Mayor Bill de Blasio said Wednesday the city is preparing to house inmates at borough-based jails near courthouses and at a new lockup planned for the Bronx, under a plan to stop using scandal-plagued Rikers Island by 2027.
Existing jails adjacent to criminal courts in Brooklyn, Manhattan and Queens will be remodeled to house more inmates.
De Blasio discussed the jail changes at a news conference on the same day a state panel overseeing incarcerations criticized the city for an increase in jail violence despite extra scrutiny from the public, overseers and a court-ordered monitor.
The Bronx’s Mott Haven neighborhood will be the site of the new jail. Staten Island, where de Blasio said last year he had “no intention” of opening a jail, has too few arrestees to warrant one.
The new Bronx jail will be at 320 Concord Ave., the current site of an NYPD tow impound.
The courthouse-adjacent jails to be remodeled are:
- Manhattan Detention Center, 125 White St., in downtown, known as The Tombs
- Brooklyn Detention Center, 275 Atlantic Ave., known as Brooklyn House
- Queens Detention Center, 126-01 82nd Ave., Kew Gardens, which stopped housing inmates more than 15 years ago and needs extensive remodeling
Construction at the sites is expected to start in the next several years at a cost in the “billions,” de Blasio said.
City Council Speaker Corey Johnson (D-Manhattan) said the chamber and the administration struck an agreement to house inmates at the four locations. He said he wants Rikers to close before 2027.
“We are doing it quicker than 10 years,” Johnson said.
The city wouldn’t wait until all four jails are finished before housing inmates at each facility if one is ready sooner, Natalie Grybauskas, de Blasio’s spokeswoman, said. The U.S. Justice Department has said Rikers is beset by a “deep-seated culture of violence.”
The state’s former chief judge, Jonathan Lippman, wrote in amNewYork last fall that de Blasio’s plan for closing Rikers was too slow.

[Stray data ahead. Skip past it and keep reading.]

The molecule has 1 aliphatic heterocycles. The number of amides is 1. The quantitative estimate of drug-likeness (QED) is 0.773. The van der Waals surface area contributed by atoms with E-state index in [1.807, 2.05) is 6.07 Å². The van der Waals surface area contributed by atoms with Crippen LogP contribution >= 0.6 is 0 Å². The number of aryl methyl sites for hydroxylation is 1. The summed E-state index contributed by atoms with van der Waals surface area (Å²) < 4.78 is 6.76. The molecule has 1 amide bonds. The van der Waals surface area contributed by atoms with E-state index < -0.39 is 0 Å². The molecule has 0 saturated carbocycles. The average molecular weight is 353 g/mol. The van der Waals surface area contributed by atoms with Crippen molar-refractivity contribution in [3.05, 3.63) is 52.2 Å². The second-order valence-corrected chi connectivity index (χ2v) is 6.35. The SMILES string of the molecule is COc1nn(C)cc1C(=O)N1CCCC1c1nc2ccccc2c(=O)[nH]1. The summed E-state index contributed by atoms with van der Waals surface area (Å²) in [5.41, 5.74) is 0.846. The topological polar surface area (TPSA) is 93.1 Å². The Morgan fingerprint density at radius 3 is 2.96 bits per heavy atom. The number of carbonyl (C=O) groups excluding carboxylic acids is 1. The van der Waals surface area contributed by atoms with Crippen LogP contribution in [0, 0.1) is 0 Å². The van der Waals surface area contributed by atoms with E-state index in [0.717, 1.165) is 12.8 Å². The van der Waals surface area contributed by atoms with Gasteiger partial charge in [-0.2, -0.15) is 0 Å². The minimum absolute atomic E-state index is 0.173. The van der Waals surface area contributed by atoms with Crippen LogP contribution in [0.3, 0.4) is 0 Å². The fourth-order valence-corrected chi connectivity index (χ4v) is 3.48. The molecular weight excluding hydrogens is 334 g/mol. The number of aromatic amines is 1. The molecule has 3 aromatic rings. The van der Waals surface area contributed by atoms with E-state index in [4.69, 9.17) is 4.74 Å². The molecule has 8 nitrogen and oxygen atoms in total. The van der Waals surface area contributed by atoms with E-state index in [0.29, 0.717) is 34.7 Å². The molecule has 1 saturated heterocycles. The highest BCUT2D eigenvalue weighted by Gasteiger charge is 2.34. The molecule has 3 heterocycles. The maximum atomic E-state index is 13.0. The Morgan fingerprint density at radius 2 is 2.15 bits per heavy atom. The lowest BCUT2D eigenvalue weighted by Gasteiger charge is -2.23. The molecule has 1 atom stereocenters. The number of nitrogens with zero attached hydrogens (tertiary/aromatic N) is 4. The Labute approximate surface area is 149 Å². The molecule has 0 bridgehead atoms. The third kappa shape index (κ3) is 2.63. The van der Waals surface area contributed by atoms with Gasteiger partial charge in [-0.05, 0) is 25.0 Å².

But on Wednesday, Lippman — who headed a blue-ribbon panel last year recommending the closure — said the plan to build the Bronx jail and expand the other borough facilities now puts the city on the right track.
But some said they were blindsided by the announcement of a new jail in the Bronx.
“We understand the need to close Rikers, but it would put another strain in our community,” said Mychal Johnson, a Mott Haven resident of 15 years and founding member of the resident coalition South Bronx Unite.
The Bronx is already home to two jails, the Vernon C. Bain Center and the Horizon Juvenile Center.
Bronx Borough President Ruben Diaz Jr. criticized the lack of outreach by the mayor, and called for more transparency as the detention center plans develop.
“I hope that, going forward, this lack of outreach is not a harbinger of the amount of community input the people of my borough will have in this process,” he said in a statement. “Any new site for a jail in this borough must be thoroughly vetted, and the people of The Bronx must have a meaningful say.”
Speaker Johnson acknowledged Diaz's criticism at the news conference Wednesday: “We have to do a better job at keeping him in the loop and the local community boards, so we’re going to ensure that it’s a robust, meaningful, community engagement process,” he said.
The state Commission of Correction said Wednesday it may seek to close Rikers ahead of de Blasio’s timeline.
Asked about the commission’s report, de Blasio said local officials are in charge of fixing correction issues, but he welcomed Albany’s help.
“Our hand is not being forced. We determine our own destiny here in New York City. God bless the state of New York,” de Blasio said. “. . . if the governor and the legislature want to help us close Rikers more quickly, they have the power to do so. And if they don’t, then it’s on them, and it’s going to take longer.”
De Blasio’s plan calls for the closure only when the daily inmate census declines to 5,000, compared with the current average of about 9,000. The number of people arrested and jailed in New York City has fallen for more than a decade.
He said the state could speed up Rikers’ closure by helping to drive down how many people are in city custody. He wants more people eligible for bail, speedier trials, and the state to take custody of more parolees now housed in city jails — all of which require state action.
Officials at the news conference announcing the closure plan say Rikers’ isolated location in the East River complicates visits crucial to rehabilitation, necessitates expensive bus trips to shuttle inmates to and from court, and endangers inmates and staff alike because of aging infrastructure.
With Ivan Pereira